Iran's increasingly isolated opposition leader said he'll seek government approval for future protests, even as he complained of unfair restrictions — a new sign that he is backing away from confrontation with Iran's rulers over a bitterly disputed election.
Mir Hossein Mousavi, who says he is the real winner of the June 12 presidential vote, has sent mixed messages to supporters, as protests have become scattered amid a tough government clampdown.
Mousavi has urged supporters not to break the law, but also insisted he won't drop his challenge of the proclaimed victory of hardline President Mahmoud Ahmadinejad. Mousavi has alleged massive fraud, but Iran's supreme leader, Ayatollah Ali Khamenei, has ruled out a revote.
Khamenei has unleashed the Basij militia and the Revolutionary Guard, authorizing them to use whatever force is deemed necessary to squelch dissent. The militiamen have broken up even small groups of people walking together to prevent any possible gathering.
Still, dozens of friends and relatives of Neda Agha Soltan managed to pay tribute Friday to the 27-year-old woman who was shot dead Saturday and has become the iconic symbol of the protests.
The mourners arrived at Tehran's Behesht-e Zahra cemetery in groups of two and three, muttered brief prayers, left flowers on Soltan's grave and then left, witnesses said.
Vigils for Soltan have been held around the world.
Mousavi said in a post late Thursday on his official Web site, Kalemeh, that he would seek permission for future protests, even though he said unfair restrictions were being imposed. He said he has been asked by the Interior Ministry to apply in person, a week ahead of time.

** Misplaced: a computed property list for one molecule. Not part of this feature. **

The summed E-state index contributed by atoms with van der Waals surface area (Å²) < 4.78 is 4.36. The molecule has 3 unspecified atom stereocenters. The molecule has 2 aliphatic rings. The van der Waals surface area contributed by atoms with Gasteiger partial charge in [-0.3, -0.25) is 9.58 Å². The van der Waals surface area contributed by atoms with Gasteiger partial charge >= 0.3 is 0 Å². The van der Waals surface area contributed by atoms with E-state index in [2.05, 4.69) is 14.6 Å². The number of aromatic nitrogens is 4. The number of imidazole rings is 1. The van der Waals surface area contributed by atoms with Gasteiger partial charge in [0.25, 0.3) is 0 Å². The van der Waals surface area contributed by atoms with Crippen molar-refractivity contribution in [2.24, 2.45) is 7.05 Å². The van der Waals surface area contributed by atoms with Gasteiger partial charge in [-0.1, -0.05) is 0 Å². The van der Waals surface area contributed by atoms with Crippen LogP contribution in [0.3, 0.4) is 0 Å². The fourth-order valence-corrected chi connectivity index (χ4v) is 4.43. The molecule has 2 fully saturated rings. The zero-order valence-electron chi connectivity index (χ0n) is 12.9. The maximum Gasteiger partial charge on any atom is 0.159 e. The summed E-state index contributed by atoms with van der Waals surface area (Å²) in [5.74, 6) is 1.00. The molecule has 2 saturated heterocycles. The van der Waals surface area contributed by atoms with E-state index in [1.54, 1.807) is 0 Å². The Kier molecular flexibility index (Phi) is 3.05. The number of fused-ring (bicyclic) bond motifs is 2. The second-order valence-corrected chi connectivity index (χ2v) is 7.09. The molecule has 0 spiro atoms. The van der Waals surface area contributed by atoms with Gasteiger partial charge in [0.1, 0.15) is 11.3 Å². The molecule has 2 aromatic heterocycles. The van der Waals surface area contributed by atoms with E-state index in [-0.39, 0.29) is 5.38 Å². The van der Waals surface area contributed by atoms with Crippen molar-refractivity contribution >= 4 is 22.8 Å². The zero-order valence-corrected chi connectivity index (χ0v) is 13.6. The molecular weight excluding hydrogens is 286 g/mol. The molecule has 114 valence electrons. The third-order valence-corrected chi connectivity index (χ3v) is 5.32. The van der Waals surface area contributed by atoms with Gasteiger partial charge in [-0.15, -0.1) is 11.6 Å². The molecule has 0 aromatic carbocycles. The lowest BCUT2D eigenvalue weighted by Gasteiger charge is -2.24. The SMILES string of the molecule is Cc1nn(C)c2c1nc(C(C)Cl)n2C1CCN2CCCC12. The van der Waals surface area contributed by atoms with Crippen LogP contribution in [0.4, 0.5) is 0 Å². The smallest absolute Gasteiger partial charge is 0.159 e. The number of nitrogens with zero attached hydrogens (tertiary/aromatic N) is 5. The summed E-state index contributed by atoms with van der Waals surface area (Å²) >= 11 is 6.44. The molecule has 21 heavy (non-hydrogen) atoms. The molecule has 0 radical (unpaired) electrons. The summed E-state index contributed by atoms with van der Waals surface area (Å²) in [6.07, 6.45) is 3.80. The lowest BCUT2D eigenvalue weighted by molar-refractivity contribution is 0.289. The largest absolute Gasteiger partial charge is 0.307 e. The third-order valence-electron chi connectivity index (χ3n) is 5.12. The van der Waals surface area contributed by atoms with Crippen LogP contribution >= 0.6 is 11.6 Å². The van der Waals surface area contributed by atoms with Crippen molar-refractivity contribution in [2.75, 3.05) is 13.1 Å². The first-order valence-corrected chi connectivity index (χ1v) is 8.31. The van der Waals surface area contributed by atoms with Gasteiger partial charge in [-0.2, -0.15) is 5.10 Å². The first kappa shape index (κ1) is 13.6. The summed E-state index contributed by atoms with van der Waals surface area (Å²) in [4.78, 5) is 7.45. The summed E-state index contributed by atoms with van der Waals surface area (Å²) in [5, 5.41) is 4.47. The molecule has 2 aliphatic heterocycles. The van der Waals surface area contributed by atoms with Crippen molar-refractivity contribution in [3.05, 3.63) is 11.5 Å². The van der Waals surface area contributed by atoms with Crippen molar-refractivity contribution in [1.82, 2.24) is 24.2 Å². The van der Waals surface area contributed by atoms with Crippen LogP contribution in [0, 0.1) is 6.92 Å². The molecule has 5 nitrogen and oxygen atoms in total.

The opposition leader noted that his rival, Ahmadinejad, has been able to hold two post-election marches and a Tehran rally "that were well publicized on state television, seeming to encourage participation with their regularly advertised march routes."
Mousavi has said the authorities are pressuring him to withdraw his challenge by attempting to isolate and discredit him. He hasn't led a rally in more than a week.
Khamenei has ordered a large security detail around Mousavi — ostensibly to protect him, but presumably also to restrict his movements. Authorities have also targeted those close to Mousavi.
Late Thursday, state TV reported that the head of Mousavi's information committee, Abolfazl Fateh, was banned from leaving Iran for Britain. The report, which could not be verified independently, identified Fateh as a doctoral student in Britain.
The semiofficial Fars news agency said Fateh was banned from travel so authorities could investigate "some of the recent gatherings," a reference to election protests.
At least 11 Mousavi campaign workers and 25 staffers on his newspaper have been detained since the election.
On Wednesday, 70 university professors were detained immediately after meeting with the opposition leader. All but four have been released. Those still in custody included Qorban Behzadiannejad, Mousavi's former campaign manager.
In all, at least 17 people have been killed in postelection protests, in addition to eight members of the Basij, the government has said.
EDITOR'S NOTE: Iranian authorities have barred journalists for international news organizations from reporting on the streets and ordered them to stay in their offices. This report is based on the accounts of witnesses reached in Iran and official statements carried on Iranian media.